Above: Carmen Juneau, Jean deLadurantaye, Vincent Coulombe and Jeff Denis practice their 4-way sequential skills. Photo by Michael Tomaselli.
It’s hard to believe that the CRW Spring Fling has been going on for 20 years. Starting with 10 participants in 2003, it has steadily grown to become the world’s largest canopy formation (aka canopy relative work or CRW) pilgrimage, with 163 participants from 12 countries attending the event from March 18-26 at Skydive Sebastian in Florida this year. To celebrate the 20th Spring Fling, the organizers offered all CF disciplines—parabatics, 2-way and 4-way sequential and rotations jumps and big-ways (36-ways and jumps of various sizes leading up to them).
A 16-way diamond flies over the Sebastian coastline. Photo by Michael Tomaselli.
For those who have not experienced the world of CF, imagine a nine-day event where you start the first day with fresh AFF graduates and work on freefall skills, one-on-one. On day two, you integrate these new AFF graduates into jumps with experienced 4-way competitors. Then you pause for a day to hold a 4-way scrambles competition. As the week progresses, your participants move into 8-ways and finally into 36-way, multi-point sequential dives that some of your new AFF graduates take part in. That’s essentially what happens at the Spring Fling and events like it.
As usual, the nine-day Spring Fling started with one-on-one coaching for the CRW pups (jumpers with zero CF jumps) and gradually led to some of those pups safely docking on 36-plus-ways by the end of the week. For the sixth year in a row, no pups were involved in a wrap or had a cutaway ... that’s more than 70 pups over those six years! “I have to say, it was hands-down the best skydiving event I’ve been to,” said British coach Matt Kite. “The quality of training across all disciplines was exceptional.”
For the first two days, a 2-way competition skills camp for the more seasoned jumpers ran concurrently with the pup training. Both mornings started with an introduction to 2-way seminar, and six three-jumper teams—each consisting of two performers and a videographer—formed. The jumpers rotated through each slot, including the video slot, since it is important for competitors to be knowledgeable about all the positions on the team. The 2-way event focused on encouraging more jumpers to train and compete by helping them to create a training routine and a structure for their progression.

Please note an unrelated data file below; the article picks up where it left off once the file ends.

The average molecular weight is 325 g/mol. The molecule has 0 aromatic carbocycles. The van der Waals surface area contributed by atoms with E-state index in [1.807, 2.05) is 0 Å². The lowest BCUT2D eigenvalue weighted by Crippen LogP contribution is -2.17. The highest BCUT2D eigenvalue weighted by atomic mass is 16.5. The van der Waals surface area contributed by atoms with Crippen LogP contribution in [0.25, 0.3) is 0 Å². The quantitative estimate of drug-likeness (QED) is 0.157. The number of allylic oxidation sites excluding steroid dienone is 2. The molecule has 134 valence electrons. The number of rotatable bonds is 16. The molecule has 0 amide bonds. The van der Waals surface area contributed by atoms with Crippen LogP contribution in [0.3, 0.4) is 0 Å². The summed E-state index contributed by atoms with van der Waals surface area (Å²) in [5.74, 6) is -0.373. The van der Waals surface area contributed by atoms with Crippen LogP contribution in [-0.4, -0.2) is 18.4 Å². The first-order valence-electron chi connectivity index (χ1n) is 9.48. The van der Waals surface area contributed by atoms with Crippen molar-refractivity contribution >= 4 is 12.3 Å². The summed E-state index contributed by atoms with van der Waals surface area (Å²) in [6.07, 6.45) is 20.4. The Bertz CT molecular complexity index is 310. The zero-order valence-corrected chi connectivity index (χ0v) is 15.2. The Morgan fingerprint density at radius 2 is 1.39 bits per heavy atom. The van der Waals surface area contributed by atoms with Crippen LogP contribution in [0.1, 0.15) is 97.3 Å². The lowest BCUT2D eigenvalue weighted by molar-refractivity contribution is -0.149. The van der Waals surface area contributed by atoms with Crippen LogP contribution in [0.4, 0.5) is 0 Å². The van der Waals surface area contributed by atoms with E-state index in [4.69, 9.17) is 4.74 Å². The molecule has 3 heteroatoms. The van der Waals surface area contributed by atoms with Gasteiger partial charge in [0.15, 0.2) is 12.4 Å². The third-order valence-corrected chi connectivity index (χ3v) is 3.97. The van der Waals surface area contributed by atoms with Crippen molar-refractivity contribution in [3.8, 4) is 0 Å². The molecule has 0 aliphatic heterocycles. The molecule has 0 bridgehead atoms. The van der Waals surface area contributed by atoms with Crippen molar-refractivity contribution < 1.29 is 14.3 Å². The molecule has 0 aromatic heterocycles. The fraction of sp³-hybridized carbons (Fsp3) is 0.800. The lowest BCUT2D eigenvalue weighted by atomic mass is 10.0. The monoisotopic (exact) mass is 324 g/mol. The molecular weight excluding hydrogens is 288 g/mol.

After the 2-way camp and pup training came the four-round Zoo Bar 4-way sequential competition. (The title refers to the judging, which takes place at the DZ’s onsite bar by the competitors themselves after jumping hours). Fourteen 4-way teams participated. In comparison, participation in 4-way sequential at the 2022 USPA Nationals was seven teams. The organizers hope that fun events such as the Zoo Bar competition will help boost participation in 4-way sequential CF at Nationals in years to come. While the 4-way competitors were busy, the other half of Spring Fling participants worked on refining their 9-way skills.
As the week progressed, the formations kept growing. By Saturday, the focus was on 36-way sequential practice in preparation for this November’s sequential world record attempts. And for the first time at any CF event, there were enough talented jumpers to launch back-to-back formation loads (36-way and 25-way) with completely different participants.
CF is now safer than ever and more jumpers are becoming interested in participating. The Spring Fling is only one of more than 50 CF camps being offered in the United States and Europe in 2023. There has never been a better or safer time to learn canopy formation than now. Those who are interested in joining this fun and challenging world, can find local opportunities on the worldwide calendar at rawdogscrw.com under the Upcoming Events tab.
About the Author
Brian Pangburn, D-18122, is a renowned canopy formation coach who organizes the annual CRW Spring Fling. He is a canopy formation world record holder, a member of Team Fastrax and a Flight-1 instructor.
Diamonds in the Rough
This year’s CRW Spring Fling had a record number of women—25—in attendance. The women made use of the event by conducting 9-way base training, kicking off their first training event for the upcoming women’s canopy formation record attempts (dates to be determined). Although weather limited the number of training jumps, a morning 16-way diamond formation and its two women videographers set the Florida Women’s Record for Largest Canopy Formation.
Records aside, it is special that 18 women shared the camaraderie of boarding an airplane and jumping together, since there are usually just a few who see each other far across the formation. The women who manage the DZ, ran the event ground support and approved the record as judges shared their enthusiasm for earning a true all-woman record. In the memories of the participants, the last time so many women flew together in any formation was in 1997 during the 25-way women’s CF world record, which still stands. Cheryl Michaels, the formation pilot of that record-setting jump, was present as a judge, offering her wisdom, lightheartedness and support as younger jumpers took on new roles in the changing landscape of skydiving.
Hanna Albrecht | D-37065
The record-setting women pose for a group photo. Photo by Garth Baker.